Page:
Electricity choice short-circuits at CRC
Proposal 51, modeled after Texas’ deregulation under former governor George W. Bush, would have allowed customers to buy electricity from third-party suppliers that would be able to transmit the power through lines operated by utility companies.
A committee of the Constitution Revision Commission voted Friday to reject a proposal that would have allowed Floridians to vote on choosing their electricity provider and pushed the state’s monopolized utilities to compete in selling and generating electricity.
Proposal 51, modeled after Texas’ deregulation under former governor George W. Bush, would have allowed customers to buy electricity from third-party suppliers that would be able to transmit the power through lines operated by utility companies. It would have preserved utility companies’ ownership of power poles and wires, but opened up the market to new parties who could generate and sell electrical power.
Five of seven members on the General Provisions Committee of the CRC voted to reject the proposal after a compromise amendment failed to pass. The amendment would have exempted some municipalities so they could continue to collect utility fees.
“This is what should be on the ballot, because people want [energy choice],” said Commissioner Rich Newsome, the proposal’s sponsor, before it was voted down. “Is it gonna make a difference? Yes.”
Supporters had said opening up the market would decrease utilities costs by billions of dollars, improve the economy with more jobs and new businesses, encourage innovations in renewable energy and push money into rural areas.
Advocates for the proposal had created the Florida Energy Freedom coalition and hired the Perryman Group, an economics research firm based in Waco, Texas, to analyze the proposal’s potential savings. That study, said Ray Perryman, estimated Floridians could have saved about $6 billion in 2016 if the state had had a mature competitive market, and that up to 100,000 permanent jobs could be created in the next dozen years.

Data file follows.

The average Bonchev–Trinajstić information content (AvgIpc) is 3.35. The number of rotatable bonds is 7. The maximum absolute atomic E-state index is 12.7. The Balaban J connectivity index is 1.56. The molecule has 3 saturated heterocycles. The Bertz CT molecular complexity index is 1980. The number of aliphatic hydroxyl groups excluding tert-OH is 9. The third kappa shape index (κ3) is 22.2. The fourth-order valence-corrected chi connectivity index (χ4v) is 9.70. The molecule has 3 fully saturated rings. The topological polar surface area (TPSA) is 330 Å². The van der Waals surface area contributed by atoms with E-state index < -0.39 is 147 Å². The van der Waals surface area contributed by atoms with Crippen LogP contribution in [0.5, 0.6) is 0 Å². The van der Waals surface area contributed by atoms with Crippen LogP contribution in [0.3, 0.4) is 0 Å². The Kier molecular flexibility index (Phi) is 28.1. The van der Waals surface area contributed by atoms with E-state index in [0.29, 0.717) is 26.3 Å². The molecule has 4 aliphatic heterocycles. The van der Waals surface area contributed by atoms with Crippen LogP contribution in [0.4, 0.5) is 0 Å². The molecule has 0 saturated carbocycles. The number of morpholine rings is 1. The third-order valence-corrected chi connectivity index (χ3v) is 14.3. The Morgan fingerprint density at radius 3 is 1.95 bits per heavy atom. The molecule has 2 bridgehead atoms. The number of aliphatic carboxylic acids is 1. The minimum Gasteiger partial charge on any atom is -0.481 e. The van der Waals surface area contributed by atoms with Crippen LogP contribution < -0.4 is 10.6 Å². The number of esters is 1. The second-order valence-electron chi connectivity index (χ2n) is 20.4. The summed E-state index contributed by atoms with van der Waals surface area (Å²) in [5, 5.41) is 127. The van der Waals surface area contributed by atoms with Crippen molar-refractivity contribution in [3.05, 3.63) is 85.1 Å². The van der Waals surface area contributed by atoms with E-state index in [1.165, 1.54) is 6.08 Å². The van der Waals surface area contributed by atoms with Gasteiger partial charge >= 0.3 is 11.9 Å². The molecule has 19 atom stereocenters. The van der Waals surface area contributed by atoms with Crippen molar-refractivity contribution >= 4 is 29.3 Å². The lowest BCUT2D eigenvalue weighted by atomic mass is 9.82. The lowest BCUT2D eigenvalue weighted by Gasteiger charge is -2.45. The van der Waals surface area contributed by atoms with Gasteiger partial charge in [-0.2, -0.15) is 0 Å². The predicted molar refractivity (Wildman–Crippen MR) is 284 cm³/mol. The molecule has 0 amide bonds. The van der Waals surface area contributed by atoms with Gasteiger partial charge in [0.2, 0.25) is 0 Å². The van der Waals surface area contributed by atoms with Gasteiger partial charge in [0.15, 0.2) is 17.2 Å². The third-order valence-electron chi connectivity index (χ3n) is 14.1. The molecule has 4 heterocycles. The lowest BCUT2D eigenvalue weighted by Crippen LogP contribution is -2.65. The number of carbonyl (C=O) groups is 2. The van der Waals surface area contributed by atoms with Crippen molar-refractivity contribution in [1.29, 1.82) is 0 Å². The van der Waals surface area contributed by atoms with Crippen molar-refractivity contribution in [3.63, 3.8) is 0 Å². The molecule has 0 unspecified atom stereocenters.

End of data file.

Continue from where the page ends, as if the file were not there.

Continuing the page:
The retail giant Walmart also threw its support behind the bill. Chris Hendrix, director of markets and compliance for Wal-Mart Stores, Inc., had said that the proposal would save the business about $15 million per year in the state’s 385 stores, based on the company’s’ experience in other states where electricity is priced competitively.
Opponents, supported by the state’s powerful utility industry, contended that implementing the market changes would be complicated, would not save much in costs and could result in uneven service. Some groups, including the Florida Chamber of Commerce and Associated Industries of Florida — both of which receive financial support from utility companies — opposed the proposal. Groups operating on behalf of the utility industry said deregulation had had unfavorable results in other states.
“California and Texas experimented with deregulation years ago, and since then customers in those states have seen their reliability suffer, billions of dollars have been lost in bankruptcies and customer bills have gone up,” said FPL spokeswoman Sarah Gatewood in a statement sent to the Herald/Times on Thursday before the final vote. “In some states, deregulation has led to price manipulation by energy suppliers, bankruptcies and the loss of thousands of high-paying local jobs. Deregulation is complicated and as we’ve seen in many states, getting it wrong leads to significant problems for residents and businesses within the state.”
Advocates for the bill had attempted to resolve a conflict with some cities and municipalities that depend on collecting utilities fees by compromising on an amendment that would exempt such areas from electricity deregulation. But the amendment, which was supported by organizations including the Florida League of Cities and the Florida Association of Counties, failed on a 3-3 tie.
Rep. Jeanette Núñez, R-Miami, did not vote because she had to step out for her pre-session responsibilities as speaker pro tempore of the House, though she said she would have voted no on the amendment regardless.
“The voters elected me to do the job of representative. … I decided to prioritize my voters in that particular moment,” she said, after she returned for the vote on the full proposal. She said she was opposed to using the constitutional revision process for such proposals.